Once IBM had cre­at­ed these prin­ci­ples, the next task was to com­mu­ni­cate them to the entire com­pa­ny in a mean­ing­ful way. Not just by telling employ­ees, but by active­ly and thought­ful­ly engag­ing them in an ide­o­log­i­cal and prac­ti­cal col­lab­o­ra­tion. This had real poten­tial to have an impact on near­ly every facet of IBM’s cor­po­rate culture—as well as its bot­tom line.

STAGE 4: PROTOTYPE

Build to think. Test to learn.

The Design Think­ing team launched the Design Camp pilot program—a cal­en­dar of inter­ac­tive work­shops for employ­ees at every lev­el, design­ers and non-design­ers alike—that explained how Design Think­ing worked and demon­strat­ed the real val­ue it cre­at­ed.

For exam­ple, one Design Camp exer­cise is to reimag­ine exist­ing process­es. What if you applied the dis­ci­pline of Design Think­ing to some­thing as sim­ple as run­ning a brain­storm­ing ses­sion?

In a tra­di­tion­al approach, you might gath­er peo­ple in a room and start writ­ing down people’s thoughts as they have them. In a Design Camp exer­cise, how­ev­er, you’d reimag­ine this process, start­ing with the user.

What if every­one took an hour to write ideas on sticky notes and then shared a pho­to of these notes with brain­storm­ing col­leagues? The brain­storm­ing ses­sion could be used to dis­cuss the mer­its of each idea, whit­tling the list down to the very best three and work­ing on next steps to pro­to­type them. This method for brain­storm­ing has proven to yield not only more ideas but bet­ter-qual­i­ty ideas. All with­out adding any time or extra resources.

That’s the val­ue of Design Thinking—reimagining new solu­tions to old prob­lems. These Design Camps helped to not only dri­ve a Design Think­ing men­tal­i­ty across the entire organ­i­sa­tion, but they also helped IBM build the momen­tum need­ed to dri­ve cul­tur­al change.

STAGE 5: TEST

Test­ing is an oppor­tu­ni­ty to learn.

Anoth­er key com­po­nent of IBM Design Think­ing is to cre­ate a set of testable and mea­sur­able hypothe­ses about what you design and deliv­er. Test­ing these hypothe­ses helps deter­mine whether or not you’ve man­aged to cre­ate the com­pelling prod­uct you’d hoped to build.

With your set of hypothe­ses in hand, you can then iden­ti­fy the small­est, least expen­sive thing that can be built and deliv­ered quick­ly to test one of your hypothe­ses and help you learn and eval­u­ate your effort.

At IBM, they don’t just build and test. They make, try, gath­er feed­back, refine, and repeat. In this way, the goal is con­stant evo­lu­tion and exper­i­men­ta­tion. And that’s a pow­er­ful approach that can have far-reach­ing ram­i­fi­ca­tions beyond prod­uct devel­op­ment, fil­ter­ing into every aspect of the way a com­pa­ny does busi­ness.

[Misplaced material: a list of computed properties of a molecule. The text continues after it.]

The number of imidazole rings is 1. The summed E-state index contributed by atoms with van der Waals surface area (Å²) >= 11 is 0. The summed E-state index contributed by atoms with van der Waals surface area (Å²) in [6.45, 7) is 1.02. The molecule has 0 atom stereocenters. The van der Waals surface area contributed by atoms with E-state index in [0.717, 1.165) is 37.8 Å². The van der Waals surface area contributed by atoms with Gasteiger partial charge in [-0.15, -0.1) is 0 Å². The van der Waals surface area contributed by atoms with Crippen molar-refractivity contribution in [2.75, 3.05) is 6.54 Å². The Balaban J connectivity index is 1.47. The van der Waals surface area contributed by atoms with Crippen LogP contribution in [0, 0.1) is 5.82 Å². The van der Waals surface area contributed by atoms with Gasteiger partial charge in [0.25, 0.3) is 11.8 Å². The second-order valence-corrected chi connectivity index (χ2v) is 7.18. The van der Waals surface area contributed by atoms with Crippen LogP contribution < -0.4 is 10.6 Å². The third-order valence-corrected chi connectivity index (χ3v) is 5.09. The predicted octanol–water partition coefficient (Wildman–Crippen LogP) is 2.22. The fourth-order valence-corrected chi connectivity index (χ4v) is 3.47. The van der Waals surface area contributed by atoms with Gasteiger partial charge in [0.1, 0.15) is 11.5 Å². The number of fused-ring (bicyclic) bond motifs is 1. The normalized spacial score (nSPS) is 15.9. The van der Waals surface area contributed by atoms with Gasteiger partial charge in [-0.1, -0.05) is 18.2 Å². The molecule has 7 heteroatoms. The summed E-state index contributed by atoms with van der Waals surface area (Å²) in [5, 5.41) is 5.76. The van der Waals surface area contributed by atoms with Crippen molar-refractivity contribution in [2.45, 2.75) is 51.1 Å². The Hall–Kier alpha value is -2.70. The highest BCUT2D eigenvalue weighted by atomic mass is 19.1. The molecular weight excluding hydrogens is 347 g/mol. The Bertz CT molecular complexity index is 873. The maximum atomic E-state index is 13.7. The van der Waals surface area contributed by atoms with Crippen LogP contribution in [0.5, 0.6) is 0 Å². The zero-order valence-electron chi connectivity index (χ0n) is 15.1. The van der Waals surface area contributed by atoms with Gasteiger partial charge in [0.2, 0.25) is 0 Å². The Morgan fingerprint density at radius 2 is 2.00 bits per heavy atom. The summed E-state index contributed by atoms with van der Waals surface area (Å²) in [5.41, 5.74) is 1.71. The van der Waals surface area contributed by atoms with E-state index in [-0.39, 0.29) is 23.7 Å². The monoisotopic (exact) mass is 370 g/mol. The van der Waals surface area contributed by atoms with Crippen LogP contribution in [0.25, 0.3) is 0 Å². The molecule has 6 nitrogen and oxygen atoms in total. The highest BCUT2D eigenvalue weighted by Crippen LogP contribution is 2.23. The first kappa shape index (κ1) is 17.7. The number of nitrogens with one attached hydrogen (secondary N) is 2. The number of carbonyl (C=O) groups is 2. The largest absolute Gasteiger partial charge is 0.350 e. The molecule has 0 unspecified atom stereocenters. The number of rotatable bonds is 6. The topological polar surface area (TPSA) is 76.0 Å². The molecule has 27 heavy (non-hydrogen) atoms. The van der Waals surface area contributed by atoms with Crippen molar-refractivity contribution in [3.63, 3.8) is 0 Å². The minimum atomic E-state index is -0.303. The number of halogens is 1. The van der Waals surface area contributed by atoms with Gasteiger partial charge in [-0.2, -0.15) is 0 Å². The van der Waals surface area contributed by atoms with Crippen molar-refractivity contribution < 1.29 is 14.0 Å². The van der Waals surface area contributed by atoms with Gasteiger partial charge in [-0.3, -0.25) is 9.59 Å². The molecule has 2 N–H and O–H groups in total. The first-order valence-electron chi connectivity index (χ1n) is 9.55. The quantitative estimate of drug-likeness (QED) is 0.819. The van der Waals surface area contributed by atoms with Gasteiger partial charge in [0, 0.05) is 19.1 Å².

CHANGE IS GROWTH. DESIGN IS POWER.

Both a will­ing­ness to be open to change, as well as the met­tle to fol­low through on the hard work to make it hap­pen, are hall­marks of com­pa­nies that have stood the test of time. That an estab­lished, tech-focused com­pa­ny like IBM turned to Design Think­ing (and design­ers them­selves) to lead the charge for inno­va­tion speaks to design’s pow­er as a dis­ci­pline. But it also under­scores the val­ue of cre­ativ­i­ty itself as a dynam­ic, col­lab­o­ra­tive, and effi­cient way to solve prob­lems at every orga­ni­za­tion­al lev­el.

In tak­ing on the chal­lenge of steer­ing an exten­sive engi­neer­ing cul­ture toward a more agile, human-cen­tred col­lab­o­ra­tive approach, IBM has con­tin­ued its long­stand­ing tra­di­tion of rein­ven­tion, of adapt­ing to the ever-chang­ing needs of its cus­tomers.

If his­to­ry is any guide, IBM is in good com­pa­ny. The suc­cess of oth­er for­ward-think­ing, design-cen­tred com­pa­nies sup­ports the con­clu­sion that “Design Think­ing wins.” When slow-out-of-the-gate com­pa­nies such as Airbnb and Slack turned their atten­tion to user-cen­tred design, their for­tunes fol­lowed. Research shows that 46 per­cent of design-led com­pa­nies report a com­pet­i­tive advan­tage, 41 per­cent report greater mar­ket share, and (per­haps most impor­tant­ly) 50 per­cent report more loy­al cus­tomers. (1)

IBM has been in busi­ness for over a hun­dred years because it’s doing some things right—and one of those things might just be know­ing when to lead and when to fol­low. In this case, IBM is fol­low­ing in the foot­steps of com­pa­nies far younger than it is. IBM and these like-mind­ed com­pa­nies have dis­cov­ered one secret to success—the knowl­edge that Design is Pow­er.

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(1) “Design-Led Firms Win the Busi­ness Advan­tage,” For­rester, com­mis­sioned by Adobe, https://adobe.ly/2wo0ggt.


Customer Experience
Digital Europe

Posted on 27-02-2018